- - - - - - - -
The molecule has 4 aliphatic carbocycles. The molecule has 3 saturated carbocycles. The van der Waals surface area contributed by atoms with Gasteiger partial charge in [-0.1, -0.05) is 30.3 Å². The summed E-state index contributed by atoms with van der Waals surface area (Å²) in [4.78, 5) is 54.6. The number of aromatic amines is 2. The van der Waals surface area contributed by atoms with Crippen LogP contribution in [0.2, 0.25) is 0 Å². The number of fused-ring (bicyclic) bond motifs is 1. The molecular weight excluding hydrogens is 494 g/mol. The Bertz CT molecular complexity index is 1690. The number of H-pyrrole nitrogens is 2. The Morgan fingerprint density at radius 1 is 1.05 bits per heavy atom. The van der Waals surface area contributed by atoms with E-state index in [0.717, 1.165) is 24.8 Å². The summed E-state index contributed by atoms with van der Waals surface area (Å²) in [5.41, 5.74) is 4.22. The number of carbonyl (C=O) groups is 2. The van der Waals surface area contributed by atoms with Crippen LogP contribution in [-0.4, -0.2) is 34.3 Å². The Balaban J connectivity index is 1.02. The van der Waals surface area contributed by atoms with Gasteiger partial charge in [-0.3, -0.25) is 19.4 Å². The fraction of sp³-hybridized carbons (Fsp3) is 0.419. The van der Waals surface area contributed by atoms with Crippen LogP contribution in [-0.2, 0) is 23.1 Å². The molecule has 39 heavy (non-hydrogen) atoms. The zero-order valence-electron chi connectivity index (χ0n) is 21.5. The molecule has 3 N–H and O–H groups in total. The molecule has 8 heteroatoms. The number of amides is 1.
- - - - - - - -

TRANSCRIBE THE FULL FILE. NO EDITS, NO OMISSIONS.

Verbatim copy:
The molecule has 4 aliphatic carbocycles. The molecule has 3 saturated carbocycles. The van der Waals surface area contributed by atoms with Gasteiger partial charge in [-0.1, -0.05) is 30.3 Å². The summed E-state index contributed by atoms with van der Waals surface area (Å²) in [4.78, 5) is 54.6. The number of aromatic amines is 2. The van der Waals surface area contributed by atoms with Crippen LogP contribution in [0.2, 0.25) is 0 Å². The number of fused-ring (bicyclic) bond motifs is 1. The molecular weight excluding hydrogens is 494 g/mol. The Bertz CT molecular complexity index is 1690. The number of H-pyrrole nitrogens is 2. The Morgan fingerprint density at radius 1 is 1.05 bits per heavy atom. The van der Waals surface area contributed by atoms with E-state index in [0.717, 1.165) is 24.8 Å². The summed E-state index contributed by atoms with van der Waals surface area (Å²) in [5.41, 5.74) is 4.22. The number of carbonyl (C=O) groups is 2. The van der Waals surface area contributed by atoms with Crippen LogP contribution in [-0.4, -0.2) is 34.3 Å². The Balaban J connectivity index is 1.02. The van der Waals surface area contributed by atoms with Gasteiger partial charge in [-0.3, -0.25) is 19.4 Å². The fraction of sp³-hybridized carbons (Fsp3) is 0.419. The van der Waals surface area contributed by atoms with Crippen LogP contribution in [-0.2, 0) is 23.1 Å². The molecule has 39 heavy (non-hydrogen) atoms. The zero-order valence-electron chi connectivity index (χ0n) is 21.5. The molecule has 3 N–H and O–H groups in total. The molecule has 8 heteroatoms. The number of amides is 1.